Healthcare benefits during a temporary stay in Norway

On this page you will find an overview of which healthcare rights you have during a temporary stay in Norway if you are from another EU/EEA country or Switzerland. It is advisable that you bring your European Health Insurance Card (EHIC) with you. The card serves as proof of your entitlement to necessary treatment covered by the Norwegian national health service.

Mann with a suitcase about the enter a train

You cannot use your European Health Insurance Card in Norway if you are a citizen from a country outside of the EU/EEA or Switzerland. This applies even if you are currently living in the EU/EEA or Switzerland. In this case, you need a private health insurance.


  • Consult a Public General Practitioner within normal opening hours.
  • To receive acute and essential treatment outside normal opening hours, you must consult a Public Emergency Room («legevakt»). All municipalities in Norway have a Public Emergency Room which is open day and night. Call 116 117 to get in contact with the closest Public Emergency Room.
  • Present your EHIC or other identification. You might also be asked to show your passport.
  • You will be charged a patient fee depending on the treatment given. Patient fees are not refundable and may vary. If you, due to a mistake, pay more than the patient fee, remember to keep the receipt for reimbursement from your country of residence.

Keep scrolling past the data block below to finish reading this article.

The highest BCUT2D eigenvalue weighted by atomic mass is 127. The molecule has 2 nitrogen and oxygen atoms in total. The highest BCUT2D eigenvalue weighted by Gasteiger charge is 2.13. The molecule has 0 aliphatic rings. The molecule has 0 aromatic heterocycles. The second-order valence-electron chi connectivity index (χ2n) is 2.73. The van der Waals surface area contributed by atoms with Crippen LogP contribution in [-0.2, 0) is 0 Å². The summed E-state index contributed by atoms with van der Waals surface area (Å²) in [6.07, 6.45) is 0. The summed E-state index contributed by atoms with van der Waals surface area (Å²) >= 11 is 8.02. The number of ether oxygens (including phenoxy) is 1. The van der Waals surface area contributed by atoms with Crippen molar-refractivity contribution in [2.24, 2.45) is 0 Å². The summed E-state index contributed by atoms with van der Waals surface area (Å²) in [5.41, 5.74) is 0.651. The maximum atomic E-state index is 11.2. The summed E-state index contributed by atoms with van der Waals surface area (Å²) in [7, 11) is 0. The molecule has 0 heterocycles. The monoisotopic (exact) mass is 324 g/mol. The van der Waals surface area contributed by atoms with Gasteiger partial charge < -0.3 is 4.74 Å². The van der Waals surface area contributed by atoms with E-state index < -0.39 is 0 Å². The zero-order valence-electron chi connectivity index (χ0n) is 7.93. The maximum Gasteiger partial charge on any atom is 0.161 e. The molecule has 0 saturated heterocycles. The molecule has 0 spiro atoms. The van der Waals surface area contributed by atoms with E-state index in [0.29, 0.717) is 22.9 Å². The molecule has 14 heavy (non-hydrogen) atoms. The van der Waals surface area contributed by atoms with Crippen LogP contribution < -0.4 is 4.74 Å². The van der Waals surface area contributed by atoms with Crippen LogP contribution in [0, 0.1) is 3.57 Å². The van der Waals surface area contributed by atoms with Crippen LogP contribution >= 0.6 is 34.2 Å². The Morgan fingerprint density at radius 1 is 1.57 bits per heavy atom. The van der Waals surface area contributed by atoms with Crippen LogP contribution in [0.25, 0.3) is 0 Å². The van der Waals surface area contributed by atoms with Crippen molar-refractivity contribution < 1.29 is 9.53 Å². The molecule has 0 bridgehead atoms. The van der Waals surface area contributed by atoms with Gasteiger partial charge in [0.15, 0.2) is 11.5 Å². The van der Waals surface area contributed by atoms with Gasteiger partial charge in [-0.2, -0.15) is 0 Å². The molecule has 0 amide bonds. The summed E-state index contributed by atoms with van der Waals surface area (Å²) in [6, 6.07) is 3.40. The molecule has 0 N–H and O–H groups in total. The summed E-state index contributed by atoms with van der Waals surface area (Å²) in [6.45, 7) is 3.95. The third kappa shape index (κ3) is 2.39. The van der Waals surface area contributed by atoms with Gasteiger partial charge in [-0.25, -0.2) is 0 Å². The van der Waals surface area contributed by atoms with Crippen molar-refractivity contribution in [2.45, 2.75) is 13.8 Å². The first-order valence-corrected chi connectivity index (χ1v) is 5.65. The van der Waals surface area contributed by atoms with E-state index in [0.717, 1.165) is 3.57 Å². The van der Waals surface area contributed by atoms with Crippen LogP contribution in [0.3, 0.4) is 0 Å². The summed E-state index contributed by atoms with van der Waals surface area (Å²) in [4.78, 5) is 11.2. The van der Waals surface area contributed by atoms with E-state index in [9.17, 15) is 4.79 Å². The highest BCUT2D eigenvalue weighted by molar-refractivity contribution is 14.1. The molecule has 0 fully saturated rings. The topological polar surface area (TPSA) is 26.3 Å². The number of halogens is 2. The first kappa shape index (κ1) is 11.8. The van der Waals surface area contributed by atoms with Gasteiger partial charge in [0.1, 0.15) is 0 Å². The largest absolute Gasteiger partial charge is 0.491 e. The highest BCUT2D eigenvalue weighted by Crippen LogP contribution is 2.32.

• Treatment of children under the age of 16 is free of charge.
  • To see a specialist, you must be referred by a doctor, and you will have to pay applicable standard patient fees.
  • If you consult a private doctor without a reimbursement agreement, you will have to pay full costs.

Hospital treatment

  • In case of an emergency, dial 113.
  • In case of an emergency, you can get treatment from the nearest public hospital.
  • For other hospital treatment, a doctor's referral is necessary.
  • In-patient treatment, including necessary medication, is free of charge.
  • To receive out-patient treatment, you must be referred by a doctor, and you will have to pay applicable standard fees depending on the treatment given.

If you intend to receive planned healthcare in Norway, read more about this here.


  • Ambulance and air ambulance transport to hospital within Norway is free of charge in emergencies.


  • Prescribed medication can be collected at any pharmacy.
  • Present your EHIC and the prescription.
  • You will be charged for medication. Charges may vary.
  • Some medication on «blue prescription», for chronically sick persons or long-term illness patients, will only be charged a patient fee.


  • You will usually have to pay the full cost of any dental treatment. This is the main rule, but we have some exceptions regarding a few underlying diagnosis.
  • Dental treatment is usually non-refundable in Norway, except for children under the age of 18.

Oxygen therapy and dialysis

  • ​Your EHIC covers the provision of oxygen and dialysis.
  • You’ll have to arrange and pre-book medical treatment before you go. Ensure you allow plenty of time to make all your arrangements before you travel.
  • It's important to make sure you are booked with a state-funded healthcare provider. Treatments at private healthcare providers are not covered by your EHIC.


  • ​If you show your EHIC, you should be charged only the standard patient fees (which are non refundable).
  • If you have had to pay full costs for care, contact the appropriate public office in your home country to seek reimbursement once you return home.
  • Keep all original bills and receipts, as well as copies of referrals and prescriptions, in case you need them for possible reimbursement.